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RE: Engineering Education & Professional Pra

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BHW: Thanks Roger, I feel you always give considered responses. I'll jump on
your bandwagon with a few comments sprinkled in below.

snip....

Barry,

The University of Arizona Civil Engineering Department apparently conducted
a
survey several years ago both among its faculty and among practicing
professionals.  The results from the two groups, if not diametrically
opposite, showed a huge difference in what each group felt was important.
You probably can get some specific information from the head of the
department, Dr. Juan Valdes (jvaldes(--nospam--at)u.arizona.edu).

BHW:  I'd like to see what this is about.

It is my opinion that the practicing professional's job is not to train
recent graduates in basic engineering design and that a new graduate should
be familiar with design codes for concrete, steel, wood, and masonry,
whether
or not the design codes are in a model code or separate.

BHW:  When I went to school (University of Connecticut), I remember this
controversy. Is it the University's responsibility to "train" or to educate.
Leave the "training" to the individual office because it is dependant on how
offices choose to practice. Fair enough I say, but I also agree with you
about familiarity with design codes and working examples. Recently I read a
mission statement for a university which indicated it was their belief that
education was to prepared the student to develop the necessary analytical
and technical skills in professional practice.

When I last taught, it was a class in advanced reinforced concrete design.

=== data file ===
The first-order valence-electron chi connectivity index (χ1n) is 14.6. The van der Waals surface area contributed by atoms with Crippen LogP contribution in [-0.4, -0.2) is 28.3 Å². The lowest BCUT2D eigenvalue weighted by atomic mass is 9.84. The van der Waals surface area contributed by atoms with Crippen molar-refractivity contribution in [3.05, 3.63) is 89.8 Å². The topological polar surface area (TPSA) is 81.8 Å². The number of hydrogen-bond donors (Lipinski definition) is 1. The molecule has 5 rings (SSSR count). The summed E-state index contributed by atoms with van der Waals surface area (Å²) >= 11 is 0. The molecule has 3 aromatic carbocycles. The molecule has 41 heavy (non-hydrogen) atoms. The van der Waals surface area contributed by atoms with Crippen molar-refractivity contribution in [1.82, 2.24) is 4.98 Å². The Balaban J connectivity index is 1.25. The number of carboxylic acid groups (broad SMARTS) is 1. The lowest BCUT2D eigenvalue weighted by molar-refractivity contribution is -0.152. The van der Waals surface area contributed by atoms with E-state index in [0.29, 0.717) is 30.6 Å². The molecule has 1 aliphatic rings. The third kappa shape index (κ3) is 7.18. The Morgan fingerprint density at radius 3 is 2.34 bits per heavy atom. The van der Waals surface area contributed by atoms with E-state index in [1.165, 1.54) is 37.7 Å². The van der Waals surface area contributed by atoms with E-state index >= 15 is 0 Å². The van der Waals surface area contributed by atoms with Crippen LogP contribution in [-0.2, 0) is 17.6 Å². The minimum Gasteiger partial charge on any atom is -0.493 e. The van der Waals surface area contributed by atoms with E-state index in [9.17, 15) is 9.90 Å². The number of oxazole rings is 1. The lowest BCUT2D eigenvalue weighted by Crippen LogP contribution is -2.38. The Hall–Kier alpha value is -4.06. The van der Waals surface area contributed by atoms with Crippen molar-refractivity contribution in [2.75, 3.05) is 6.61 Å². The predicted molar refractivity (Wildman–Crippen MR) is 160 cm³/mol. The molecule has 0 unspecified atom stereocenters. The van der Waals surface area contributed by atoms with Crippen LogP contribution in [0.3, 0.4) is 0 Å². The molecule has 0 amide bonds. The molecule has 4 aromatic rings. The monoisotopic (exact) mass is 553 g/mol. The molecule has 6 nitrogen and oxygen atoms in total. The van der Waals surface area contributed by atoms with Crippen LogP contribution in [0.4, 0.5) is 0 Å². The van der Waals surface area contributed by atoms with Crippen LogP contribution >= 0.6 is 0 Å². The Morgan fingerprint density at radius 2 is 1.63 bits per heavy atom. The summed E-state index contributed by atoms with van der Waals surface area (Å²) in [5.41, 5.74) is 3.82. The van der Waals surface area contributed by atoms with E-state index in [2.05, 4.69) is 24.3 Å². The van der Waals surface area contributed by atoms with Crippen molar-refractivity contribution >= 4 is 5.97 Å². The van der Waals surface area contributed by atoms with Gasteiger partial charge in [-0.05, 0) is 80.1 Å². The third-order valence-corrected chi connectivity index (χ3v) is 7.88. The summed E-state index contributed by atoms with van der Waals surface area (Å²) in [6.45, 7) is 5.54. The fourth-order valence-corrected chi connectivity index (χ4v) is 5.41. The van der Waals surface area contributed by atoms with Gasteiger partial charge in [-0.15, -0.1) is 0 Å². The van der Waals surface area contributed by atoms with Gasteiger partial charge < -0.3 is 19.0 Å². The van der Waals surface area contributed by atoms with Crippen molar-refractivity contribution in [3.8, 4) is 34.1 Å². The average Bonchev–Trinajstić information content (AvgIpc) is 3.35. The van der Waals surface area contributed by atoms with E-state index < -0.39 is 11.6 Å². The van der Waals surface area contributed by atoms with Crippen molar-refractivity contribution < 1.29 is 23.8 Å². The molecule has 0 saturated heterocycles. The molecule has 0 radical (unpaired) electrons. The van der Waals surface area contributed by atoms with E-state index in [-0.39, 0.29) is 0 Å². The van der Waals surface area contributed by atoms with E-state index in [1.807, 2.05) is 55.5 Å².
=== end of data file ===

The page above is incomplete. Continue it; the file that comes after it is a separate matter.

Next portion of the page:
I
gave them an assignment to design some concrete beams to get an indication
of
their background and knowledge.  I was appalled that they could not design a
concrete beam without iterating from now until doomsday and had never seen
ACI 318 or another code.

BHW:  My most memorable teachers during my college education were
practitioners. They brought the rubber to the road.

If we think of universities as industries that are supposed to provide a
marketable product (students) and if the universities cannot produce a
product that can minimally do design, then the university is not doing its
job properly.

BHW: In some instances yes. My point is we may need to speak to this issue
to make any impact.

In a word, yes, I think that practitioners should have a say in the means
and methods used to educate students.  If the practitioner is going to have
to
re-educate graduates, why not hire someone without a college education so
that we will not have to be faced with the "unlearning" of taught material.

BHW:  I'm with you. I'm just trying to figure out how we become effective in
voicing our concerns.

A. Roger Turk, P.E.(Structural)
Tucson, Arizona

Barry Welliver wrote:

. > This forum is perhaps slanted toward the latter, however we all have
. > experienced the former.

. > Is it appropriate for practitioners to have any serious influence on the
. > "means and methods" established by schools to educate students?

. > My impression is that schools tend to feel comfortable off-loading
design
. > tasks to employers, which is fine to a point, but can become an
impediment
. > if taken to an extreme. I realize this discussion may evolve into a pros
. > and cons of specific schools, but what I'm really interested in is
. > whether or not professionals feel they have any specific way to address
. > this issue to schools.

. > Thanks for your thoughts

. > Barry H. Welliver

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